Finding a vehicle for your teen driver can feel challenging. You want something affordable, but of course, safety is a top priority too. And what about fuel economy? If your teen is driving to and from school, a part-time job and friends’ houses, you probably don’t want a gas guzzler, especially with gas prices remaining relatively high. If you’re looking for the best cars for teen drivers, Bankrate can help. Our insurance editorial team conducted extensive research and found five used car models stand out as the best.
The best cars for teenage drivers
To find the best cars for teen drivers, we started with safety. To make sure we chose safe vehicles, we turned to the Insurance Institute for Highway Safety (IIHS) and the National Highway Traffic Safety Administration (NHTSA), which conduct extensive research into vehicle safety. Each of our vehicles is an IIHS Top Safety Pick. Next, we looked at the price. Inflation has hit the car market hard, and although prices are falling, they’re still higher than they were a year ago. While we used to suggest vehicles below $10,000, we’ve increased our starting price limit to $25,000 to accommodate the high cost of used vehicles in today’s economy. Pricing information is from Kelley Blue Book, but keep in mind that prices for used cars are changing rapidly with inflation. We also reviewed each vehicle’s fuel economy to account for fluctuating gas prices. Our research shows these are the top five best cars for teen drivers:
1. Honda Civic (2012–2016)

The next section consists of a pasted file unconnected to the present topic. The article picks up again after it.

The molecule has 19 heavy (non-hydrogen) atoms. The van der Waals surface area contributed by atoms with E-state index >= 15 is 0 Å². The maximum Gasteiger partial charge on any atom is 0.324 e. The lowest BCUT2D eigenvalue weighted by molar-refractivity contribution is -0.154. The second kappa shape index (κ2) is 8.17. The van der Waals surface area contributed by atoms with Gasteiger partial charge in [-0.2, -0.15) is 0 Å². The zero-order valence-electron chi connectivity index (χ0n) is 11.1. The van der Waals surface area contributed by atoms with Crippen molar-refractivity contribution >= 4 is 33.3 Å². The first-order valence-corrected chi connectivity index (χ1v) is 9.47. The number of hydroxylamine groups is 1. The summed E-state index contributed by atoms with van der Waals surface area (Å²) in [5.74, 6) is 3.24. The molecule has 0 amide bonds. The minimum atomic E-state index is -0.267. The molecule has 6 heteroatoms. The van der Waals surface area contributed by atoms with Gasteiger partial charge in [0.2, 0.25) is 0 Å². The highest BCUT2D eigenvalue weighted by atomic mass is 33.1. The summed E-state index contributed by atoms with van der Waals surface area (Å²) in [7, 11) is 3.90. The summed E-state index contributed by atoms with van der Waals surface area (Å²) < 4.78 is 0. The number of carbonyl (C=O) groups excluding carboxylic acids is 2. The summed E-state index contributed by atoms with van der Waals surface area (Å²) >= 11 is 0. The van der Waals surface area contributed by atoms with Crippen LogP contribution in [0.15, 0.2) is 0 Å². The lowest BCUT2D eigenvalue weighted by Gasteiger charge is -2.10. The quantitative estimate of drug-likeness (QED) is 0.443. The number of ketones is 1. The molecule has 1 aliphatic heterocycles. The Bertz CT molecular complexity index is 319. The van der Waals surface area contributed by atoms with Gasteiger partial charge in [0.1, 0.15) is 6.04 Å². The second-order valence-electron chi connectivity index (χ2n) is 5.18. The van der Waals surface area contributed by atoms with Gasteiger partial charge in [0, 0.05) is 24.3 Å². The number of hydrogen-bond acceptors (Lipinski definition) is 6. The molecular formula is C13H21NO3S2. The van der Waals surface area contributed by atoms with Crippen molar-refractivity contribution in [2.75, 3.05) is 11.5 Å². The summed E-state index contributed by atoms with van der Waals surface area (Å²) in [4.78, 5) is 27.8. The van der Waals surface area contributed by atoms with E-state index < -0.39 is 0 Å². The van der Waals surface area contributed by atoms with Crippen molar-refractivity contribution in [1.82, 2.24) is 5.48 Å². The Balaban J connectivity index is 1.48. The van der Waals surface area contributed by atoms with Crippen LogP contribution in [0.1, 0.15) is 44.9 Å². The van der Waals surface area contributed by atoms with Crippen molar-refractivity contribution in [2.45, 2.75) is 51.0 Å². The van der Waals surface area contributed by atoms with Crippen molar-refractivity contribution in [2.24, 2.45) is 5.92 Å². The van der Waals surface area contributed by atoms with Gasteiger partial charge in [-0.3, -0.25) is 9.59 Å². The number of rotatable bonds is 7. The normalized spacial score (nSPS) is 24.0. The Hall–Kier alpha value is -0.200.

Best for resale value
Average price: $19,000 to $22,000
Fuel economy: 31 to 35 mpg
The Honda Civic has been one of the best-selling small cars in the United States for years, with a winning combination of price, features, safety, reliability and resale value. It is no surprise that it is also one of the best used cars for teens. The sedan was an IIHS Top Safety Pick every year from 2009 to 2017. The Civic also has fantastic fuel economy, with an EPA estimated average of 31 combined city/highway mpg. It also has the second-lowest average price of the cars on our list and tends to hold its value well for resale.
|Low average prices||Small size means limited interior space|
|Strong resale value||Acceleration may feel slow|
2. Toyota Camry (2012–2014)
Best for reliability
Average price: $22,000 to $30,600
Fuel economy: 24 to 28 mpg
The Toyota Camry often ranks near the top of the list as one of the best cars for teenagers and among the best-selling cars nationwide. Camry owners tend to hold onto these vehicles for a long time, indicating that the vehicles remain reliable. While higher-end models may cost over $25,000, it is possible to find a no-frills version for under $25,000. The 2012 standard gasoline model gets an estimated 28 combined city/highway mpg. IIHS included the 2012–2014 Camrys on its Top Safety Pick list, and the NHTSA gave the same models five-star overall safety ratings.
|Tend to be reliable for long periods of time||Some drivers report “loose” handling|
|Ranks highly in safety tests||No manual transmission option|
3. Nissan Altima (2014 and newer)
Best for safety
Average price: $23,000 to $34,250
Fuel economy: 25 to 32 mpg
Every model of the Nissan Altima since 2014 has earned an NHTSA five-star safety rating and is an IIHS Top Safety Pick. Even in the base models, Bluetooth connectivity and Intelligent Key remote engine start are standard features, while models from 2016 and beyond also feature a rearview camera. The vehicle tends to get between 28 and 32 mpg, depending on the model and specific features. Newer models will cost more, although older models are available for under $25,000.